(Bloomberg) -- The Federal Reserve and the European Central Bank will need to keep interest rates high for longer than investors expect to ensure inflation is weeded out of their economies, OECD Chief Economist Clare Lombardelli told Bloomberg Television. 

The Paris-based organization said in its economic outlook that rate cuts will only begin in the US in the second half of 2024, and not until the spring of 2025 in the euro area. That contrasts starkly with the expectations of markets, which are currently pricing the Fed and the ECB to ease policy as soon as the first half of next year. 

“There’s a lot of strength in American consumers in particular so what we are expecting is for it to take a bit more time for inflation to come back to show a persistent downward trend and come back to target,” Lombardelli said on Wednesday. “Monetary policy is going to need to remain restrictive for a period.”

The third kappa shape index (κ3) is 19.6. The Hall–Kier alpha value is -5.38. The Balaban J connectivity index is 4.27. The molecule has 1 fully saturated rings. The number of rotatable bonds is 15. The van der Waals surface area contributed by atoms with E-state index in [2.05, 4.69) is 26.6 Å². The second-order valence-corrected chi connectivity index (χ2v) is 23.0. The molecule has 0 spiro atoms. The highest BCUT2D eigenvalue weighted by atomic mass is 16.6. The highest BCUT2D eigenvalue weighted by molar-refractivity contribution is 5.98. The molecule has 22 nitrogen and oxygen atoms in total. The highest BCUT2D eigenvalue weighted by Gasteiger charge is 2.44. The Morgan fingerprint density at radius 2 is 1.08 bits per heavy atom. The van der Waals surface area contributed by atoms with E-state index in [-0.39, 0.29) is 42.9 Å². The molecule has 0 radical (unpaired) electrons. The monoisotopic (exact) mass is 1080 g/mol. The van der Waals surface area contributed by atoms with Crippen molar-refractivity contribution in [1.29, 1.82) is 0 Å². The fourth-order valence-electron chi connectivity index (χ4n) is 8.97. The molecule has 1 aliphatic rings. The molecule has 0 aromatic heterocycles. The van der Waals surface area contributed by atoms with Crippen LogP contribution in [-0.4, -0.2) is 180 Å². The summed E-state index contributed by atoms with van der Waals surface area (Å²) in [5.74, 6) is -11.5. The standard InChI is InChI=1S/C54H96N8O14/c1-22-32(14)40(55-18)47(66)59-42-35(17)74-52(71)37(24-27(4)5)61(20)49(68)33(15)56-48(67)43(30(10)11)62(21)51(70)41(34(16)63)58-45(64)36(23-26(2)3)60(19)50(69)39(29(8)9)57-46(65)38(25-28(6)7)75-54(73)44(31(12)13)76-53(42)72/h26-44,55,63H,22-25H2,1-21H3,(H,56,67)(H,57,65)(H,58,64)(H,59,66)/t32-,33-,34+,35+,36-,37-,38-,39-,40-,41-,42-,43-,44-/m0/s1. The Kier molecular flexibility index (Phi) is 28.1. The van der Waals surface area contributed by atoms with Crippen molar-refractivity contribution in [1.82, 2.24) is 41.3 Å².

In the euro area, she said the OECD expects inflation to come down only slowly, even as it cut its growth forecasts for the bloc.

“We’ve seen record rates on inflation in response to the shocks the economy has been through and it will take some time for that to come back to target,” Lombardelli said.

--With assistance from Tom Keene.

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